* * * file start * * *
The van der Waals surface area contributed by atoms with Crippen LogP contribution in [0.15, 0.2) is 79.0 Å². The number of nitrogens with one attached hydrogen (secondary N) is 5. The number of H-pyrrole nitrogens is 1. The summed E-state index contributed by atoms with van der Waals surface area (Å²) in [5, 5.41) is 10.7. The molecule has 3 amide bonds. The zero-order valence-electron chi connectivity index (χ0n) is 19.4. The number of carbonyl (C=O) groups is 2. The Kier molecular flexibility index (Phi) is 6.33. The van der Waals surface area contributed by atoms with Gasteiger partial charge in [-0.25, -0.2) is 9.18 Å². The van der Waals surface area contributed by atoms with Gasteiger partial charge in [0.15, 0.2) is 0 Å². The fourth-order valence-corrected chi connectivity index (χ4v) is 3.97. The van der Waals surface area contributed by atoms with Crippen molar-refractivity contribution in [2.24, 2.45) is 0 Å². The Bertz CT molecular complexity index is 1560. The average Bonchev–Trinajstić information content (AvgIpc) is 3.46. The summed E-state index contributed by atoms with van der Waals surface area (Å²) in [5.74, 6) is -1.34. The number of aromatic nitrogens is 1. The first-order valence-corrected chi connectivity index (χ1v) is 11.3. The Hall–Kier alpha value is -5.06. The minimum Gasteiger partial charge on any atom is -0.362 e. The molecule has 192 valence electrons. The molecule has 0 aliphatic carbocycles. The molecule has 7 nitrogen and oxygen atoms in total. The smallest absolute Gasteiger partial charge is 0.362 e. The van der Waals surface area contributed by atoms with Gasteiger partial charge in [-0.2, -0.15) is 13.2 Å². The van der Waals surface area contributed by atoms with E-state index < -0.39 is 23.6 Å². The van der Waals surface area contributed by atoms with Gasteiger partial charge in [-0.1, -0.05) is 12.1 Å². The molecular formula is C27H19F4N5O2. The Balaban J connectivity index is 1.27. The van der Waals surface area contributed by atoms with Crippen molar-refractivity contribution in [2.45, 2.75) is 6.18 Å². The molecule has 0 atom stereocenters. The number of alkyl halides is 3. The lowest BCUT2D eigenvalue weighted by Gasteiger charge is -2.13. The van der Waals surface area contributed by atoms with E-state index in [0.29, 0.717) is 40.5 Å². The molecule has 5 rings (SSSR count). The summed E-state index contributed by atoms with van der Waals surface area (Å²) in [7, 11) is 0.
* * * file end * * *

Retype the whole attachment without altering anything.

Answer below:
The van der Waals surface area contributed by atoms with Crippen LogP contribution in [0.15, 0.2) is 79.0 Å². The number of nitrogens with one attached hydrogen (secondary N) is 5. The number of H-pyrrole nitrogens is 1. The summed E-state index contributed by atoms with van der Waals surface area (Å²) in [5, 5.41) is 10.7. The molecule has 3 amide bonds. The zero-order valence-electron chi connectivity index (χ0n) is 19.4. The number of carbonyl (C=O) groups is 2. The Kier molecular flexibility index (Phi) is 6.33. The van der Waals surface area contributed by atoms with Gasteiger partial charge in [-0.25, -0.2) is 9.18 Å². The van der Waals surface area contributed by atoms with Gasteiger partial charge in [0.15, 0.2) is 0 Å². The fourth-order valence-corrected chi connectivity index (χ4v) is 3.97. The van der Waals surface area contributed by atoms with Crippen molar-refractivity contribution in [2.24, 2.45) is 0 Å². The Bertz CT molecular complexity index is 1560. The average Bonchev–Trinajstić information content (AvgIpc) is 3.46. The summed E-state index contributed by atoms with van der Waals surface area (Å²) in [5.74, 6) is -1.34. The number of aromatic nitrogens is 1. The first-order valence-corrected chi connectivity index (χ1v) is 11.3. The Hall–Kier alpha value is -5.06. The minimum Gasteiger partial charge on any atom is -0.362 e. The molecule has 192 valence electrons. The molecule has 0 aliphatic carbocycles. The molecule has 7 nitrogen and oxygen atoms in total. The smallest absolute Gasteiger partial charge is 0.362 e. The van der Waals surface area contributed by atoms with Gasteiger partial charge in [-0.2, -0.15) is 13.2 Å². The van der Waals surface area contributed by atoms with E-state index < -0.39 is 23.6 Å². The van der Waals surface area contributed by atoms with Gasteiger partial charge in [-0.1, -0.05) is 12.1 Å². The molecular formula is C27H19F4N5O2. The Balaban J connectivity index is 1.27. The van der Waals surface area contributed by atoms with Crippen molar-refractivity contribution in [2.45, 2.75) is 6.18 Å². The molecule has 0 atom stereocenters. The number of alkyl halides is 3. The lowest BCUT2D eigenvalue weighted by Gasteiger charge is -2.13. The van der Waals surface area contributed by atoms with E-state index in [0.29, 0.717) is 40.5 Å². The molecule has 5 rings (SSSR count). The summed E-state index contributed by atoms with van der Waals surface area (Å²) in [7, 11) is 0.